'The Blood is the Life - Vampires in Art & Nature'

(Published: May, 2013, Volume 13, Number 2, Issue #34) (Table Of Contents)
(Author: Larry Fillion)

In mid December, 2012, I received an email from Nezka Pfeifer, the curator of the Everhart Museum of Natural History, Science & Art in Pennsylvania. Nezka was looking for a few examples of the U.S. malaria stamp issued in 1962 (Scott 1194). When I noticed the signature of the email was a curator of a museum, I replied that I would send a few of the stamps for free. I also asked what they were for. Once I heard it was for an exhibit, I sent along some malaria stamps from India, Iran, Sierra Leone, and others along with some FDCs and I sent them in an envelope with a malaria Zazzle stamp used for postage. The exhibit 'The Blood is the Life - Vampires in Art & Nature' is running from February 1st to July 2nd, 2013.

There is plenty of information currently on the Everhart Museum's web site on the current exhibitions page. I have copied some of the information below as the content of the web page will change over the months and years as new exhibitions are shown at the museum.

Exclusive to the Everhart Museum, The Blood is the Life features a multi-disciplinary exploration of vampires in our world, in fact and fiction, and how blood and bloodsucking creatures impact today's popular culture and societal mindset. These "monsters" have become a popular facet in today's culture and media, and reflect various social issues that artists use to interpret the social tensions for humanity, including disease, ostracism, and the occult. In a nod to the Everhart Museum's science collection, the exhibit will highlight hematophagy and vampire creatures that have long been present in nature, especially small mammals and insects that get their food by sucking the plasma of other animals, as well as explore the development and history of medicine, blood diseases and hematology. The Blood is the Life will also include the art of blood and the vampire in literature, film, and contemporary art, including ancient legends of vampires and mythical creatures, as well as the techniques used to prevent vampirism in the dead. Financial assistance for this exhibit is provided by PNC Bank and Michael Harris.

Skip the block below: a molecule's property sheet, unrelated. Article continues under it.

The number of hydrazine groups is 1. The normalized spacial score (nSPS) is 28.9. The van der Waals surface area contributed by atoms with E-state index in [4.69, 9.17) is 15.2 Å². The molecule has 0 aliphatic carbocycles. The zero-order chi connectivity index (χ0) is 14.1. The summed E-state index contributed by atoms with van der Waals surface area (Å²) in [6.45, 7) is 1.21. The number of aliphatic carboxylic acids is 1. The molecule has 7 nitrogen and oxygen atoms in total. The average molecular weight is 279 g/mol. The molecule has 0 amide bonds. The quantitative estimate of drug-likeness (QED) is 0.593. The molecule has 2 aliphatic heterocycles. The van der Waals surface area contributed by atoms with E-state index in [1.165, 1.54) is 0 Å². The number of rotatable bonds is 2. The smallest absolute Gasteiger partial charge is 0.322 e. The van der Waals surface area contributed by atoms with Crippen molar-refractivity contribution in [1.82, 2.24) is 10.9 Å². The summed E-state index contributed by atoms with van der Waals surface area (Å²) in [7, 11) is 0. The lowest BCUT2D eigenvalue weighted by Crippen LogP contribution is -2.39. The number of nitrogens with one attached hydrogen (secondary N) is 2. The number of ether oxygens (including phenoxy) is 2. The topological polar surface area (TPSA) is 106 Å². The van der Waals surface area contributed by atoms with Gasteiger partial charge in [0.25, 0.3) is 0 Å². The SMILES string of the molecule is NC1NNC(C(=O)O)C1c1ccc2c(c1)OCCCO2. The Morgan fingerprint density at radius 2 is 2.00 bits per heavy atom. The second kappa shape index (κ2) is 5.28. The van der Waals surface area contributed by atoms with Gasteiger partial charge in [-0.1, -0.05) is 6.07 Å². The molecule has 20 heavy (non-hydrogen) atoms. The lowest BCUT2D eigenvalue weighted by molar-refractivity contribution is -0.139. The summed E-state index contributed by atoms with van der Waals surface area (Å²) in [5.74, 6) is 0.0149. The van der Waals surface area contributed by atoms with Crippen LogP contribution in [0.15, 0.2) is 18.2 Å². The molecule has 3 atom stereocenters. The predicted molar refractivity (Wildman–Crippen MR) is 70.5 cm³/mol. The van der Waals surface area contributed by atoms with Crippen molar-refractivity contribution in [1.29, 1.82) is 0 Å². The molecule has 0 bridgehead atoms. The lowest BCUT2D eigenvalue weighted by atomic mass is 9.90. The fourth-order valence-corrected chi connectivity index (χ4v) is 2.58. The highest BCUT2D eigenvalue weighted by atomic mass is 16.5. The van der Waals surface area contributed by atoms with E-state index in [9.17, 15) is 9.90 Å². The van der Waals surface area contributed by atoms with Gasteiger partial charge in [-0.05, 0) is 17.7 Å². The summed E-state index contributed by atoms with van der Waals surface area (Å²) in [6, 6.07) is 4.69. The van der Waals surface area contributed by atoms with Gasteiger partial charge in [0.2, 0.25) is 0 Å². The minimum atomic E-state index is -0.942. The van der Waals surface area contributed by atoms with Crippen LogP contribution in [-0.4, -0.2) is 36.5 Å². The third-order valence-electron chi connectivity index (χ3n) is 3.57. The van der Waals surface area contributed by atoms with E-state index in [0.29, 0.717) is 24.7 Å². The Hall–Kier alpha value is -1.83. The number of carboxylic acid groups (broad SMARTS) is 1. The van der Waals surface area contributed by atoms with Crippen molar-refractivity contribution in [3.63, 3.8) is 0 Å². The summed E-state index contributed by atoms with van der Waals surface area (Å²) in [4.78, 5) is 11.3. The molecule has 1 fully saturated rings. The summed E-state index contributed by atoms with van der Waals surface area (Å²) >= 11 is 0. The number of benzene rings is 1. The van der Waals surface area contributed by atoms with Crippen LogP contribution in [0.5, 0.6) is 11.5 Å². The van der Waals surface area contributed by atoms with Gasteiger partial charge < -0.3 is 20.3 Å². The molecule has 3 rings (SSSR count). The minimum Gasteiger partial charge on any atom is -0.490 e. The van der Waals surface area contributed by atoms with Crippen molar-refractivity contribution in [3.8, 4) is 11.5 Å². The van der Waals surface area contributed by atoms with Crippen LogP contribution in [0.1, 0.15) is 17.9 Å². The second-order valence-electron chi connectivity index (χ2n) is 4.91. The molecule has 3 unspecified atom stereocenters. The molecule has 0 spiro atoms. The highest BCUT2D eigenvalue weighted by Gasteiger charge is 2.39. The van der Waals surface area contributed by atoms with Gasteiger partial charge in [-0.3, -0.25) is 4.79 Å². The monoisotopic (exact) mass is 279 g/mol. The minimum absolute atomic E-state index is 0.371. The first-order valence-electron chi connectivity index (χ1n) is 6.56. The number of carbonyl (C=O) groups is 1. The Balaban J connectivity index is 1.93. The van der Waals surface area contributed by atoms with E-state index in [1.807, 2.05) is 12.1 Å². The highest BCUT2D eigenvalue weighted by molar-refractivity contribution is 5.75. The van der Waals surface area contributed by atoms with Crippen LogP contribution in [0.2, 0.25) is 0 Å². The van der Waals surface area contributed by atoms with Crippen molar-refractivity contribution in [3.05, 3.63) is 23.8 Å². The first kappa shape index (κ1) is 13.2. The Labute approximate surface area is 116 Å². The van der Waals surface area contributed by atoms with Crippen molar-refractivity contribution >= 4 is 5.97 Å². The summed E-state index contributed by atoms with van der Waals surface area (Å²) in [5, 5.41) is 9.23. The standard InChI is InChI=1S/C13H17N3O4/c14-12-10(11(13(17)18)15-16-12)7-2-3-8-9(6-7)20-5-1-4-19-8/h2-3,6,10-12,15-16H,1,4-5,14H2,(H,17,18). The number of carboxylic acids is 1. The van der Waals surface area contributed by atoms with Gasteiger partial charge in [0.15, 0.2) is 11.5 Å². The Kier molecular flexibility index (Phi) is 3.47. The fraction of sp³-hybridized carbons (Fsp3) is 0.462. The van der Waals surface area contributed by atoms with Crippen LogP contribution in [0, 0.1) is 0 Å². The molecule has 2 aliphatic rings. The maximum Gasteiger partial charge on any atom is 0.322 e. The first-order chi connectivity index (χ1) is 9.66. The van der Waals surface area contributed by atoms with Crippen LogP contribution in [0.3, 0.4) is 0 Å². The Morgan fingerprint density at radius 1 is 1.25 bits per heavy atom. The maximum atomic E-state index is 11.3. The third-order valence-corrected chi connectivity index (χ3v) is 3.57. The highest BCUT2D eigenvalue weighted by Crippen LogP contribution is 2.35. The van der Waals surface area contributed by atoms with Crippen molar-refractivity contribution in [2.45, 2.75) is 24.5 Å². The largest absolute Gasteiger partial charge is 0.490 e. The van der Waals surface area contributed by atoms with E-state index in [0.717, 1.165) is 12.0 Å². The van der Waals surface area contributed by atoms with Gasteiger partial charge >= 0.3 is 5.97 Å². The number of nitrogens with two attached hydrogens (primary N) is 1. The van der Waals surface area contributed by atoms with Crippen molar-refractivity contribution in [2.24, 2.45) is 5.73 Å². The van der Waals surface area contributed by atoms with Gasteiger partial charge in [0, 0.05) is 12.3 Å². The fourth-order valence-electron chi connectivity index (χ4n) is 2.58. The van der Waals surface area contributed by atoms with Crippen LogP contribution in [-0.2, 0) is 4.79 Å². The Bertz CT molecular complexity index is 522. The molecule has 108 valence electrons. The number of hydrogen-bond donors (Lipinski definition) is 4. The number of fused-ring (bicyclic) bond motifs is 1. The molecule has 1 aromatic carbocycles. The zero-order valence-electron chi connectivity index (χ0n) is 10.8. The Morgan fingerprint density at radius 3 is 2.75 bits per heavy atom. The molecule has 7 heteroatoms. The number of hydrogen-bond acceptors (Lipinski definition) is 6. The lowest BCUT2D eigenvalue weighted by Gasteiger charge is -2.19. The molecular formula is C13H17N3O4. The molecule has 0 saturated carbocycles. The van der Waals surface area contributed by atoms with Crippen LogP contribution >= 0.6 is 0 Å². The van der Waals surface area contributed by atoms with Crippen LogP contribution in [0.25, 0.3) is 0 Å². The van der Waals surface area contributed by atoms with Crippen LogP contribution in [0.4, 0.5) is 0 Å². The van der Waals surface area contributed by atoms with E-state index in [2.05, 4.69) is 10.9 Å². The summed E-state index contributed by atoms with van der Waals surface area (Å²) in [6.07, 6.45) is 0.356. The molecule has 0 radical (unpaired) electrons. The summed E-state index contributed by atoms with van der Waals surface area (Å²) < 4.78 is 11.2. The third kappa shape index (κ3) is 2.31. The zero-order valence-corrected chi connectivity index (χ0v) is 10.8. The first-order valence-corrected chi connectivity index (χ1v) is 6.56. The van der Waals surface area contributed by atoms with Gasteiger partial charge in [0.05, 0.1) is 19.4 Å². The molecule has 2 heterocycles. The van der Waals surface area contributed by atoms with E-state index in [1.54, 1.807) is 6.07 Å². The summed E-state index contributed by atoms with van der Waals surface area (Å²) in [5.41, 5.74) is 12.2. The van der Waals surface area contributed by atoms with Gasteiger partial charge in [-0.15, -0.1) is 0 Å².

Lenders to the exhibit include: AIDS Memorial Quilt/The NAMES Project Foundation, Michael E. Bell with Cyril Place, Jim Bosha, Bram Stoker Estate, The Burke Museum of Natural History & Culture, Delaware Museum of Natural History, Kerri Halpern (Madstone Designs), Historical Haunts, Hoffman's Far East Gallery, Gary Kwiecinski (Biology/University of Scranton), Lackawanna County Library System, Lackawanna Historical Society, Luzerne County Historical Society, Lycoming County Historical Society, Mütter Museum, Noreen O' Connor (English Dept/King's College), Ann Pang-White (Philosophy/University of Scranton), Rose Melnick Medical Museum at Youngstown State University, The Rosenbach Museum & Library, Father Sebastiaan, Scranton Times-Tribune, Betty and Bob Smith, Southern Food & Beverage Museum, Vamplets and private collectors, as well as donors Larry Fillion and LEECHES USA. A unique element of the project includes an outdoor Pollinator Garden with plants donated by Knob View Farm and The Lands at Hillside Farms.

Donated stamps and covers to the The Blood is the Life - Vampires in Art and Nature Exhibit

*If any reader visits the 'The Blood is the Life - Vampires in Art & Nature' exhibit, and wants to give a review, please contact me at malariastamps@yahoo.com